How to Teach Phonics with HeidiSongs

In this post, I am going to explain how I teach phonics using HeidiSongs materials, specifically the Sounds Fun Phonics program that I created. "Sounds Fun Phonics" is a supplemental multi-sensory phonics program designed for musical, active learners in Kindergarten, first, and second grade.  I designed it to compliment any existing phonics program that you already use, and is especially great for kids with ADHD, ADD, or learning disabilities of various kinds.  Recently, a friend of mine asked me if I could explain exactly how to use the complete program, so I thought it might make a good blog post!  Keep reading to find out more!

"Hi Heidi. I was wondering if you could tell me exactly how you introduce and use the Sounds Fun Phonics. I have used it for several years but just wanted to make sure that I am doing it correctly. Hope your year is going well with a new grade level."

Great question!  Sounds like it's time for new blog post on it to pull it all together. :)

Getting Started
You should start by introducing the Sounds Fun Flash Cards with the motions. The motions are shown below, and are also integrated into the videos on the DVD and on our HeidiSongs Video Streaming Site.  I know that lots of teachers use the videos without the cards, but I am absolutely POSITIVE that the children will learn more quickly and do better if you introduce the sounds on the cards first, and keep circling back to them often until they get them.

I did them every day in Kindergarten (or as close to it as I could) until my class knew all of the sounds.  And now in my first/second grade combination class, I did them every day for the first two weeks with all of my kids.  I know my first graders still definitely need them, and I am trying to figure out when is the best time of day to do that.  We are still going over them twice a week for sure.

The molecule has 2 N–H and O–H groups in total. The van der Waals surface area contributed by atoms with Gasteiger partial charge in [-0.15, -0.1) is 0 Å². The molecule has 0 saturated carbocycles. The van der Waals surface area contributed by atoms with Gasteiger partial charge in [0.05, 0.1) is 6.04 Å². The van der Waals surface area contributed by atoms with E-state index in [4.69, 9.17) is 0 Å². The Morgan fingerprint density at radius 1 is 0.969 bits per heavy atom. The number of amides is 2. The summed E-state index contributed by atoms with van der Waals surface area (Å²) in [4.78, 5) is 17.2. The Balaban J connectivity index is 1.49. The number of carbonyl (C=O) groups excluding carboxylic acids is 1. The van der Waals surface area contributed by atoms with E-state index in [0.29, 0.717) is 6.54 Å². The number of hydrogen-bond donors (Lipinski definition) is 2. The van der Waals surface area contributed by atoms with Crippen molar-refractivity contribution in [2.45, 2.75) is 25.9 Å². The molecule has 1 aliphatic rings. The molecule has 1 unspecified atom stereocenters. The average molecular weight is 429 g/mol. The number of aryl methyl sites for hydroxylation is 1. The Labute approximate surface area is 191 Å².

Practicing Effectively with the Sounds Fun Cards
Each time you show a card, be sure to say the letter chunk out loud, especially at first. So rather than just holding up the card, say, "OO says /oo/ like a monkey." Then the kids do the movement and the sound for each card. We practice that way with ALL of the cards each day until the kids have them memorized.

Introducing the Music
Once the cards and sounds have been introduced, I pick the sounds I want to focus on and start playing those songs first. So if we are focusing on the digraph "sh," then I will definitely play that song several times, making sure that the kids understand the lyrics. Sometimes I play the song once through, and then I stop the videos and go back and review with them what the motions and words are, have them repeat the lyrics back to me.

After that, I play the song a few times through using the repeat function.  Often after that, the kids want me to let the collection play on to the next few songs, so I do.  It won't harm them to see the next songs coming!  But I don't stop to teach them the lyrics or motions from those other songs that we are not focusing on.  They just enjoy the songs and start picking them up on their own.

We continue to focus on new sounds and learn the new songs more carefully as we go along, but more often than not, the kids have already got them figured out by the time I get to that point! Sometimes, they will spot the Sounds Fun Poster on the wall and will ask me to play the song for a certain character. (The poster has all of the sounds and characters from the cards on it, but in a condensed format.)